But I think you see it too often to just default to that explanation. And for me, I began to look at it from the viewpoint of, again, trying to step into the shoes of someone who's perpetrating this evil. When killing has become easy—and I don't think the first one is ever easy. But as it becomes progressively more easy, and you become recognized for what you're doing, and you become respected for what you're doing as a killer within this group that has a very different moral universe than most other groups, I think the cruelty and the creativity and the brutality and the zest of it that we see is more a reflection of recognizing ways to step up group ladders, that within this group, this behavior is prized. This is seen as creative. And within the very unusual dynamics, moral world of this perpetrator group, this is actually something that's respected. It's actually something that's valued.
I think we realize that, in any given situation, all of us have a range of choices open to us. Now, the situation—I think how it works is it can restrict some of those choices, but the choices are still there. So I think sometimes when I study perpetrator behavior, people will worry a little bit about studying it because they think, well, if we can explain perpetrator behavior, then we've excused it. We haven't excused it. Maybe I have this range of choice to me right now, and maybe a perpetrator in a genocidal society has this range of choice, but he or she still has choices within that. And they still, at the end of the day, choose to commit atrocities.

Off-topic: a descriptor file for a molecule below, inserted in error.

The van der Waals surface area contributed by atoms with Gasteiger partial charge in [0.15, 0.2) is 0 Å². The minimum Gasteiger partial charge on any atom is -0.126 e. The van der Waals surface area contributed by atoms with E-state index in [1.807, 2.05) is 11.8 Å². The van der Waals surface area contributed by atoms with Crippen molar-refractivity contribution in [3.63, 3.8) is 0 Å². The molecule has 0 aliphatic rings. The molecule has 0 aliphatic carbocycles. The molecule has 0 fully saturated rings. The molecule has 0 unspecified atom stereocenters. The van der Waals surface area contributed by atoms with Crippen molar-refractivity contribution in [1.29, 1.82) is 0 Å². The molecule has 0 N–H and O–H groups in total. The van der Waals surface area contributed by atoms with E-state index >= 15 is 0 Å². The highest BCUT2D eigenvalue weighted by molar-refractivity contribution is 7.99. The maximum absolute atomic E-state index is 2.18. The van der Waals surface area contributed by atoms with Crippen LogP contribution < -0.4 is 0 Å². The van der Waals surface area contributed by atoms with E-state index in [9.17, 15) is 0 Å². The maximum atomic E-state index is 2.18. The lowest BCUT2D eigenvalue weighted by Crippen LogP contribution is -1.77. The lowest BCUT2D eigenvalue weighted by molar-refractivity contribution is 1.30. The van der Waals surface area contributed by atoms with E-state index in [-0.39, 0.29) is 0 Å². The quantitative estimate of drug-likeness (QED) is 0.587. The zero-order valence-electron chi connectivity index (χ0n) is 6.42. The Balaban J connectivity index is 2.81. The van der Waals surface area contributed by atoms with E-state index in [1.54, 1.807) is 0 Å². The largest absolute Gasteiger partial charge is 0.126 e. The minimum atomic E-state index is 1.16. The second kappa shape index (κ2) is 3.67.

I think it's been said that for every complex problem there's a simple solution, and it's always wrong. There's no simple solution for this one. And I think what we need to understand is, what are all the tiny pieces that come together to—all the factors that come together to help us understand how perpetrators do this evil? Jean Hatzfeld, a French journalist who interviewed a Rwandan perpetrator—and in one of the interviews, the perpetrator said to him, at the time of those killings, I didn't even notice the tiny things that were transforming me or making me into a killer.
So I want to understand what those tiny things are. And I've wanted to look at them, really, in three different sections. One is, what's the cultural construction of world view? What are the cultures in which perpetrators are raised that we need to understand? Secondly, how do perpetrators come to define the other? What's the psychology behind the us-them thinking and blaming the victim, where the other can become so dehumanized, are demonized to such an extent, that it's the morally justified thing to do to exterminate them?
And then thirdly, I've wanted to look at the social constructions of the groups where perpetrators do the work they do, the work of killing. What are the group dynamics that are at play there? And I think if we can tie together those three pieces, the culture, the view of the other, and then the group dynamics of where killing takes place, we can start to come to a more multifaceted understanding of how perpetrators do this work.